The books might be fiction, but the historical research that goes into them is very real.
For acclaimed author Maureen Jennings, the everyday historical details, from the geography of 1917 Toronto to the weather and even the time of sunrises and sunsets are critical to convincing writing.
The celebrated Canadian mystery author behind the popular Murdoch Mysteries series will deliver a talk, “It’s in the Details: How to Make A Crime Story Believable,” at Brock University on Tuesday, March 5 during the third annual Marilyn Rose Lecture Series.
Jennings’ talk will focus on the final book in her Murdoch Mysteries series, Let Darkness Bury the Dead, set in 1917 Toronto. The novel centres on Detective William Murdoch’s son Jack, who has returned home after being wounded and gassed on the frontline.
“The war and what was happening to young men really interested me,” Jennings says of the book’s inspiration. “The more I got into it, the more I became obsessed.”
Detective fiction, she says, has allowed her to explore historical events and attitudes.
“I’ve loved the mystery genre since I was 12 and discovered Sir Arthur Conan Doyle,” Jennings says. “You can put in a lot of social issues, which I like and create very believable characters.”
While researching Let Darkness Bury the Dead, Jennings dove into newspaper and archival sources, including Trench Orders, a First World War instructional pamphlet for officers, and Canada in Flanders, Max Aitken’s official government account of the war. A female ventriloquist act Jennings learned about on a visit to the Canadian War Museum also found its way into the book.
Jennings got her start writing plays, short stories and poetry. Her debut novel, 1997’s Except the Dying, brought Toronto’s Victorian past to life with the engaging character of detective William Murdoch and launched her distinguished career in mystery writing.
The series was initially picked up by Shaftesbury Films for three TV movies before being picked up by CBC Television. Murdoch Mysteries, now in its 12th season, airs in 110 countries and is one of the network’s most popular shows. Jennings writes one episode each season and serves as the series’ creative consultant.
Her second series, the Tom Tyler Mystery Series, also found its way to television with the creation of the show Bomb Girls, which focused on women working in a Second World War munitions factory in Toronto. The show aired for two seasons.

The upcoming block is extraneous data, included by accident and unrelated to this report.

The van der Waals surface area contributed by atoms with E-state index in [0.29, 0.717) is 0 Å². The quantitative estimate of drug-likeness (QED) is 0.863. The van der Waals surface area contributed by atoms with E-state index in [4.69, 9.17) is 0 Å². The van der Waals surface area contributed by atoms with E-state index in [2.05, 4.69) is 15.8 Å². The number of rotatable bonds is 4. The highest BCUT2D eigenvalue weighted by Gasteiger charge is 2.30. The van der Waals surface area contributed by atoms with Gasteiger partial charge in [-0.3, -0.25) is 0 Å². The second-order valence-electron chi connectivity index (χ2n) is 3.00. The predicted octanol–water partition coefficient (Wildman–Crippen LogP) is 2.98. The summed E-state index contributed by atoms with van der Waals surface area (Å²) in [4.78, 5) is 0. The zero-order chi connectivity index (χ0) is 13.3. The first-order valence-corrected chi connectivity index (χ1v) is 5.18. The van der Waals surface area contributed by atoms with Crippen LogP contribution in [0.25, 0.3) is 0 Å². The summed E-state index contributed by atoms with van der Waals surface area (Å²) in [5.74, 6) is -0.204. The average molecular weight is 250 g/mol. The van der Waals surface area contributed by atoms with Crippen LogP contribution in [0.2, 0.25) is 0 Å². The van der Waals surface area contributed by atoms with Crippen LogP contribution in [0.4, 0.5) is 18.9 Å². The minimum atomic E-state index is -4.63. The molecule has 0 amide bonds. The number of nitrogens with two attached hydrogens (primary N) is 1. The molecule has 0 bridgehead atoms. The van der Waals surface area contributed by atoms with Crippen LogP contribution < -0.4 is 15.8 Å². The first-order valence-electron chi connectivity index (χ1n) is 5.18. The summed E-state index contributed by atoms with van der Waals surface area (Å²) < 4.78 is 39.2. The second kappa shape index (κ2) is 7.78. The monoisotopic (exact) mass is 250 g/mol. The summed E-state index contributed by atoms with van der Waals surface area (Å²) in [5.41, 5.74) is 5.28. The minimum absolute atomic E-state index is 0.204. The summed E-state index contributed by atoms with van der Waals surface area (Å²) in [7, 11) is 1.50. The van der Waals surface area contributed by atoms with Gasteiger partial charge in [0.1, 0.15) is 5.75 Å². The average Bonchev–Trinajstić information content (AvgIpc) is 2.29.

Jennings’ latest book series, Paradise Café, brings readers to Toronto in 1936. Its latest instalment, Heatwave, is set to be released March 30 and tells the story of private investigator Charlotte Frayne’s first case.
Now based in Toronto, Jennings was born in Birmingham, England, and immigrated to Windsor, Ont., as a teen with her family. She studied philosophy and psychology before earning a Master of Arts degree in English.
Copies of Let Darkness Bury the Dead and Except the Dying, the first and last books in the Murdoch Mysteries series, as well as the first two books in the Tom Tyler series, Season of Darkness and Beware this Boy, will be available at Tuesday’s event.
The Marilyn Rose Lecture Series was launched in 2017 to honour the memory of English Professor Marilyn Rose, the founding Dean of Brock’s Faculty of Graduate Studies who passed away in 2015.
The annual Rose lecture is organized by the Centre for Canadian Studies and the Department of English Language and Literature, in collaboration with the Department of Communication, Popular Culture and Film. Each year’s theme is chosen to reflect Rose’s own passions, which included detective fiction, national and literary iconography, modern and contemporary poetry and Canadian short fiction.
“Marilyn had wide-ranging interests and research expertise, but one of her notable areas of focus was the study of crime fiction in Canada,” says Marian Bredin, Associate Professor and Director of the Centre for Canadian Studies. “In light of Marilyn’s work in this area, we thought that Ms. Jennings’ Murdoch Mystery novels and adaptations for television would make a wonderful topic for this year’s lecture.”
Rose collaborated with Jeannette Sloniowski, recently retired from the Department of Communication, Popular Culture and Film, on the Crime Fiction Canada Project and the two co-edited Detecting Canada: Essays on Canadian Crime Fiction, Television, and Film.
Who: Acclaimed Canadian mystery writer and Murdoch Mysteries creator Maureen Jennings
What: “It’s in the Details: How to Make A Crime Story Believable,” a talk presented during the third annual Marilyn Rose Lecture Series.
When: Tuesday, March 5 at 11 a.m.
Where: Sankey Chamber, Brock University